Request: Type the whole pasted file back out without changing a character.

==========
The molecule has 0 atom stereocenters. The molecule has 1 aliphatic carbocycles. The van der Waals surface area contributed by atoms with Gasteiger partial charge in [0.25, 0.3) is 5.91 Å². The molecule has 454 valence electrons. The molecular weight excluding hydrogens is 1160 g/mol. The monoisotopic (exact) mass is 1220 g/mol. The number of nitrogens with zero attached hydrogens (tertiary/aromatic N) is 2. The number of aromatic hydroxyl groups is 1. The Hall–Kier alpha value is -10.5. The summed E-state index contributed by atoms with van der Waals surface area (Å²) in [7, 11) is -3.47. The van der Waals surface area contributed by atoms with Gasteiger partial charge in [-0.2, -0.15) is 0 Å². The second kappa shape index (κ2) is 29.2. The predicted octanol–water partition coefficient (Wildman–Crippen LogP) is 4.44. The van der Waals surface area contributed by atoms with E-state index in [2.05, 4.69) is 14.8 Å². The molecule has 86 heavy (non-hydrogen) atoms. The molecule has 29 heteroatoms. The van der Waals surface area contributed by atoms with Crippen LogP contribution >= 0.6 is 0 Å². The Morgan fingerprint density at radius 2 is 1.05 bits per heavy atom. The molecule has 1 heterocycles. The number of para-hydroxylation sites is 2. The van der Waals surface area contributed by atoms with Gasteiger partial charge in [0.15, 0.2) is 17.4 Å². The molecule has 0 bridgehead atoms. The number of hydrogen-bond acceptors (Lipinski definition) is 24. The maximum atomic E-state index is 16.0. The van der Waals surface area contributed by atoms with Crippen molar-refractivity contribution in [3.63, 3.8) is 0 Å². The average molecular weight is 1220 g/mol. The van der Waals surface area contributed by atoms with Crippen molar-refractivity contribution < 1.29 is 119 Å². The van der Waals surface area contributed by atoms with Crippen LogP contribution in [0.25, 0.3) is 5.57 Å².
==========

The molecule has 0 atom stereocenters. The molecule has 1 aliphatic carbocycles. The van der Waals surface area contributed by atoms with Gasteiger partial charge in [0.25, 0.3) is 5.91 Å². The molecule has 454 valence electrons. The molecular weight excluding hydrogens is 1160 g/mol. The monoisotopic (exact) mass is 1220 g/mol. The number of nitrogens with zero attached hydrogens (tertiary/aromatic N) is 2. The number of aromatic hydroxyl groups is 1. The Hall–Kier alpha value is -10.5. The summed E-state index contributed by atoms with van der Waals surface area (Å²) in [7, 11) is -3.47. The van der Waals surface area contributed by atoms with Gasteiger partial charge in [-0.2, -0.15) is 0 Å². The second kappa shape index (κ2) is 29.2. The predicted octanol–water partition coefficient (Wildman–Crippen LogP) is 4.44. The van der Waals surface area contributed by atoms with E-state index in [2.05, 4.69) is 14.8 Å². The molecule has 86 heavy (non-hydrogen) atoms. The molecule has 29 heteroatoms. The van der Waals surface area contributed by atoms with Crippen LogP contribution >= 0.6 is 0 Å². The Morgan fingerprint density at radius 2 is 1.05 bits per heavy atom. The molecule has 1 heterocycles. The number of para-hydroxylation sites is 2. The van der Waals surface area contributed by atoms with Gasteiger partial charge in [0.15, 0.2) is 17.4 Å². The molecule has 0 bridgehead atoms. The number of hydrogen-bond acceptors (Lipinski definition) is 24. The maximum atomic E-state index is 16.0. The van der Waals surface area contributed by atoms with Crippen molar-refractivity contribution in [3.63, 3.8) is 0 Å². The average molecular weight is 1220 g/mol. The van der Waals surface area contributed by atoms with Crippen molar-refractivity contribution < 1.29 is 119 Å². The van der Waals surface area contributed by atoms with Crippen LogP contribution in [0.25, 0.3) is 5.57 Å².